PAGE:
Over the past couple of years there has been a shifting taking place in my life. My church is in a season of transition. Our pastor, with longevity of service, retired a little over a year ago. Now we have an interim pastor. Soon we will be ready to call a new pastor. I am in the thick of it as a member of our church Transition Team whose purpose is to represent the church members while we prepare for a new pastor. It is quite a process; we wade through past, present, and future structures; actions, problems, and solutions; and accountability cross-hairs. When a pastor leaves, people are all over the place. Some people are sad and others are glad; some are mad, others are conflicted or confused. A few are greatly impacted. They feel abandoned. He was their spiritual father, and they loved him and depended on his counsel and care. Grief and loss is their experience. Pastoral change is not devoid of emotion. For me, I was in the conflicted group. I also felt a deep sadness, a form of grief that settled in. This period has been personally challenging in subtle and not so subtle ways.
Our “transition” pastor is part of Interim Pastor Ministries, an organization which comes alongside a church that is in the middle of a pastoral transition. IPM pastors give fresh insight and a wealth of knowledge combined with constructive guidance. As a group, we look at materials and structures, read and talk about the development of a healthy church body. Boy, have I learned a lot. We pray about all of it; past, present, and future; we pray on a personal level, in small groups, and as a corporate entity. We have pulled together. There is a side benefit found within all of this; our love for each other, in the church as a whole, is growing and blossoming.
I am more convinced than ever that love is the key to everything; on a personal, interpersonal, and corporate level (and even national and international). We won’t get far without love.
Late one evening I noticed a short post on social media. It stopped me cold. The young woman sounded like she was in trouble. Is she suicidal? I wondered. The tone of the brief comment was despondent.
JUST PLAIN SCARED: CONVERSATIONS WITH “EMILY” (1)
She and I were in a newly formed social media group but not yet acquainted. I sent her a brief private message. She acknowledged it but didn’t invite further discussion. I responded with a sentence to let her know that I was there and willing to listen.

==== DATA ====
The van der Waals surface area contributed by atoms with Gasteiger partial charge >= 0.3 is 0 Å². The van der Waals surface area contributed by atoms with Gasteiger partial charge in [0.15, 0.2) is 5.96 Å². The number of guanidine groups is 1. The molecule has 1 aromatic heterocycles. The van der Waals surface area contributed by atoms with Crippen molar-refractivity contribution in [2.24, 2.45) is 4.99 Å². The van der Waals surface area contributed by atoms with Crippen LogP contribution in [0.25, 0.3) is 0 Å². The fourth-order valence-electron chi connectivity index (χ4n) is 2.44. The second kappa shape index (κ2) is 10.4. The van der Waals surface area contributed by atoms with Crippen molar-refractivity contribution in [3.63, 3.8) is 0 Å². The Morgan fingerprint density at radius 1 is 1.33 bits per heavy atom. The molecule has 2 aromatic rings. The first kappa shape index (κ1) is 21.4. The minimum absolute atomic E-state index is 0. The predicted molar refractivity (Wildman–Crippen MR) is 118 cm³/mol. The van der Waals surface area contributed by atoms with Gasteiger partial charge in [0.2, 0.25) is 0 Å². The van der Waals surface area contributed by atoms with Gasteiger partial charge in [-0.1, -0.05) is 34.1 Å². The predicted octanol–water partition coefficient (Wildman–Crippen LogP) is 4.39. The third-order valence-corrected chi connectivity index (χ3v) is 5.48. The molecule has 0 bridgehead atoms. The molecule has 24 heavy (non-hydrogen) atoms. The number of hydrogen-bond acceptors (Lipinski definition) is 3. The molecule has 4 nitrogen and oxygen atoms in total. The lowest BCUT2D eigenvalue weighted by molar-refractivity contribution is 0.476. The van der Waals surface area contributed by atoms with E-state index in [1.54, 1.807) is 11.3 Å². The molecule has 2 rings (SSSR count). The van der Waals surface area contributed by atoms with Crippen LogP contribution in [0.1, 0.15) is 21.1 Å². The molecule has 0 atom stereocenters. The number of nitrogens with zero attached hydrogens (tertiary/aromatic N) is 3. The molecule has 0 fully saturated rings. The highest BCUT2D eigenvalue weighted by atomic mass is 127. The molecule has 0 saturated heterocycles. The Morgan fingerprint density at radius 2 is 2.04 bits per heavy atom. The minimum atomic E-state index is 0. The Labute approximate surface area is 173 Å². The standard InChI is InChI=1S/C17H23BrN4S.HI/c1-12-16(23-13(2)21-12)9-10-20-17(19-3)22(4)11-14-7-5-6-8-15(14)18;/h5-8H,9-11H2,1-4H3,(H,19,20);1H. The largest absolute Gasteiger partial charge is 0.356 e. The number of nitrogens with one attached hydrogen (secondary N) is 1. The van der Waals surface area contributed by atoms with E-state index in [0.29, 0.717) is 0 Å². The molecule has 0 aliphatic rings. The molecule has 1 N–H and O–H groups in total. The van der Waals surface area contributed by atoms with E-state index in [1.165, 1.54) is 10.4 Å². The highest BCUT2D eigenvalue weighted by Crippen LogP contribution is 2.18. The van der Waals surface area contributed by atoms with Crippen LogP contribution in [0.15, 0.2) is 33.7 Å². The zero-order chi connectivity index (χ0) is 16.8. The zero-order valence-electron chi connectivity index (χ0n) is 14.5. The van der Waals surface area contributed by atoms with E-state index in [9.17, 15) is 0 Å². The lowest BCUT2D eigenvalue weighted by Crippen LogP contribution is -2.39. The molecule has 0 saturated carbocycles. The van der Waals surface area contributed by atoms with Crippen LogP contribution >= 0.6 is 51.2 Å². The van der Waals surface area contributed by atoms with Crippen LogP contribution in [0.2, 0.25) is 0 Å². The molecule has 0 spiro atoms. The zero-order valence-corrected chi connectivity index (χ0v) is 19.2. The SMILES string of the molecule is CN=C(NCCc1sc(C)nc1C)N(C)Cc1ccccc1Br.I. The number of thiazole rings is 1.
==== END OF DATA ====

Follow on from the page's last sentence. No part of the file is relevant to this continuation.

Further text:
It was a pretty rough December. It was one of those months I would not wish to repeat. It felt as if I was all alone, fighting an invisible enemy. I found myself crying crocodile tears on Christmas morning. There was no stopping the emotions. They had collected and squeezed the life out of me. I didn’t have time to recharge nor regroup.
Out of necessity, my Christmas plans to be with with my grandchildren and kids had derailed. Three separate issues, none of them easy (unrelated to family), were causing a drain on my emotional energy. And both my folks were in and out of hospitals and rehab centers throughout the holiday season. We celebrated Christmas at the rehab hospital by taking one parent from his facility to be with my other parent in her facility, which was unique and special in its own way and not a bad way to celebrate Christ’s birth truth be told.
I guess I had reason to be a bit off. But I didn’t like it, and I didn’t feel like myself. Everything seemed out of focus and gray. It felt as if a dark cloud was hovering over me and robbing me of my happiness, and I know where that leads.
The Daniel Fast is a partial fast based on plant foods. The foods allowed on the Daniel Fast consist of vegetables, fruits and grains. The beverage is water.
These foods are described in the biblical story found in Daniel 1, where the Jewish boys in Babylon requested vegetables and water, pulse, to eat in keeping with their spiritual beliefs in order to not defile their bodies. The term “pulse” refers to plant based foods.
A fast is not a diet. Fasting differs from weight loss diets in that it is undertaken for a spiritual purpose. A person may choose to fast for a variety of spiritual reasons. These spiritually-based goals may be individual (with a personal goal) or collectively (with a shared common purpose).